There's things he can add, key omissions of important houses. However, I don't think he needs to "correct" his views. He is entitled to his own opinion, just like everybody else, and can share his opinion, just as we do in the fragrance reviews here. It's a good read until page 49. After that, I don't put any stock into his reviews. It's just one man's opinion. There's really need to get upset about it, who cares about the opinion of one man.
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  32. #32

    Default Re: Ok, I'll start the thread - what's wrong in Perfumes: The Guide.

    Quote Originally Posted by narcus View Post
    1. for my own information: Are you talking of H&R Duftatlas /H&R Efition/Glöss Verlag Hamburg/ISBN 3-87261-075-9 ? ...
    H&R books are sometimes referred to as Leffingwell's. Is that correct, or are there English versions of the Atlas, or additional books even? The Fragrance Charts only have been updated until 2001 ( PDF downloads). Hoping for a newer one would be wishful thinking, I suppose.

    Yes. I have the last edition made, I believe (1991)

    2. Did you look at the perfume note tags in 'The Guide' yet? I actually found a few quite fitting. But I have no idea whether they are a sign of a systematic approach to yet another fragrance classification, or if they are just improvised. Maybe I haven't found the key to them yet.

    Like the full reviews, some are concise and meaningful, some are just funny dismissals that say more about his/her preferences than about the perfume.

    With all the problems involved in fragrance pyramids (flowers/ fruits/ roots & grasses, and actually just chemistry behind them) I might not even want a guide to include this information in the traditional ways, particularly not if the author is Luca Turin, who did so well without any of that in his French Guide. And again, without detailing notes he is still writing his best English and German reviews in the Scent Notes Column in Zurich's Folio (Duftnote). A lot of the original material has fortunately been used in the new guide. An aesthetic himself, and probably some kind of an elitist, he seems to be best at writing about those perfumes he loves - old an newer ones! His selections have been five star fragrances anyway, and there was no need to spell that out. - But the facts of life sometimes require a book to conform to the market too, and this one has enough elements to make it truly successful in the US.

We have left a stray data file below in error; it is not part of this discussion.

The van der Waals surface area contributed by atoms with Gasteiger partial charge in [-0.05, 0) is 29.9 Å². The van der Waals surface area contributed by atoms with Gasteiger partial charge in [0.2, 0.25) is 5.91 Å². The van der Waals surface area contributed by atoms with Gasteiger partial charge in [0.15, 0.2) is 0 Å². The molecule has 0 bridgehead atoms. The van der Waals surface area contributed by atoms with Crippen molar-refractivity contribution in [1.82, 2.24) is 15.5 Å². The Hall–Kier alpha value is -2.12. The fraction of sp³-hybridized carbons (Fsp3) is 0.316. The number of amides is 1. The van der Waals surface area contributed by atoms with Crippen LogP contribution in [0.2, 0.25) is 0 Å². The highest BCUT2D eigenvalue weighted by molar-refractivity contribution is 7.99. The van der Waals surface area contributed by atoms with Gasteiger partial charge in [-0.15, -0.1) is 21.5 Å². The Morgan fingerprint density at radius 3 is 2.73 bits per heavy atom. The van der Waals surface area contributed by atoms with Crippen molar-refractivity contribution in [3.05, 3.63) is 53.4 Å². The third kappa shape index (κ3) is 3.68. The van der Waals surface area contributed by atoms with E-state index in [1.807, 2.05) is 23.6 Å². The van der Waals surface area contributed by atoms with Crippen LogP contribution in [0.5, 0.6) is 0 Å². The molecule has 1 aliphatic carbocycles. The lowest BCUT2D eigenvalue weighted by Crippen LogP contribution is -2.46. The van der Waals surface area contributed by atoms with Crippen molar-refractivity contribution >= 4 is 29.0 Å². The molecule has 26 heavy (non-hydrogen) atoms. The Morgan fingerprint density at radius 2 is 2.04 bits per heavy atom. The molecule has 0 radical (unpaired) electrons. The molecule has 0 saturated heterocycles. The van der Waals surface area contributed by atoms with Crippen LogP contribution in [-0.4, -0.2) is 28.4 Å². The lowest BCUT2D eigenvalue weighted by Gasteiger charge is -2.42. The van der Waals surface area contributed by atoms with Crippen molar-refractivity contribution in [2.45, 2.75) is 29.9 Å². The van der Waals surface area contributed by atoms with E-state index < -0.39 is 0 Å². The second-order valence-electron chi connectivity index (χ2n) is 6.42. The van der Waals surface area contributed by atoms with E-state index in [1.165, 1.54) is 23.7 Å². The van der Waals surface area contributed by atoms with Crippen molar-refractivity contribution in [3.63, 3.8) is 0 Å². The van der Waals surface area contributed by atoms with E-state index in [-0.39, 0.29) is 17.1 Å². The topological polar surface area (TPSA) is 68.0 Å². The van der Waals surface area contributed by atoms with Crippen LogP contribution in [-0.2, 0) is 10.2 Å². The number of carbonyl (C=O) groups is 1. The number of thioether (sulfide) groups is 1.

I would like both angles, especially where the reviews make only quips, tell nice stories but reveal little about perfume construction and about whether I would like it.

    3. Taking this Guide as is: will it make a difference for consumers and thus also have an effect on the industry? I think it has the potential to make buyers more critical and aware, and make marketers not just think of buyers as willing subjects of their manipulations. Then it all depends on how this book will sell. If it sells very well in the first year, maybe thereis hope for different language versions of it. After all, there is a perfume market outside America. Whats your guess: assuming that every third perfume freak will wish to own the only critical reference book in existence how many copies can they sell to active bloggers world wide? - It's price matters, of course. While some can buy ihe Guide for as low as $ 15, I had to pay double as much (in Swiss Franks) which was ok for me, but perhaps too much for the book to become a bestseller.
    Good question. Maybe Bond no. 9 will sue over their weak reviews . Lauder should be buying up hundreds of copies to distribute for free .
    I hope it will help people to think more independently about perfume, rather than making them blindly follow the opinions of two new scent gurus.
    My Wardrobe
    II est de forts parfums pour qui toute matière/Est poreuse. On dirait qu'ils pénètrent le verre.

  33. #33

    Default Re: Ok, I'll start the thread - what's wrong in Perfumes: The Guide.

    I just wish his reviews were more helpful - perhaps he could've talked about the "newbie nose" versus his own, for example. If this had been published a year ago, and BN didn't exist, I would have bought some of the frags he gave great reviews to, and they would already have been all sold off on eBay and I'd have no interest in frags at this point.

  34. #34

    Default Re: Ok, I'll start the thread - what's wrong in Perfumes: The Guide.

    Quote Originally Posted by Bigsly View Post
    I just wish his reviews were more helpful
    Define "helpful." Is it supposed to mean "an exactly one-to-one correlation with my own tastes?"

  35. #35
    smeller
    Guest

    Default Re: Ok, I'll start the thread - what's wrong in Perfumes: The Guide.

    Quote Originally Posted by somethinpositiv View Post
    There's things he can add, key omissions of important houses. However, I don't think he needs to "correct" his views. He is entitled to his own opinion, just like everybody else, and can share his opinion, just as we do in the fragrance reviews here. It's a good read until page 49. After that, I don't put any stock into his reviews. It's just one man's opinion. There's really need to get upset about it, who cares about the opinion of one man.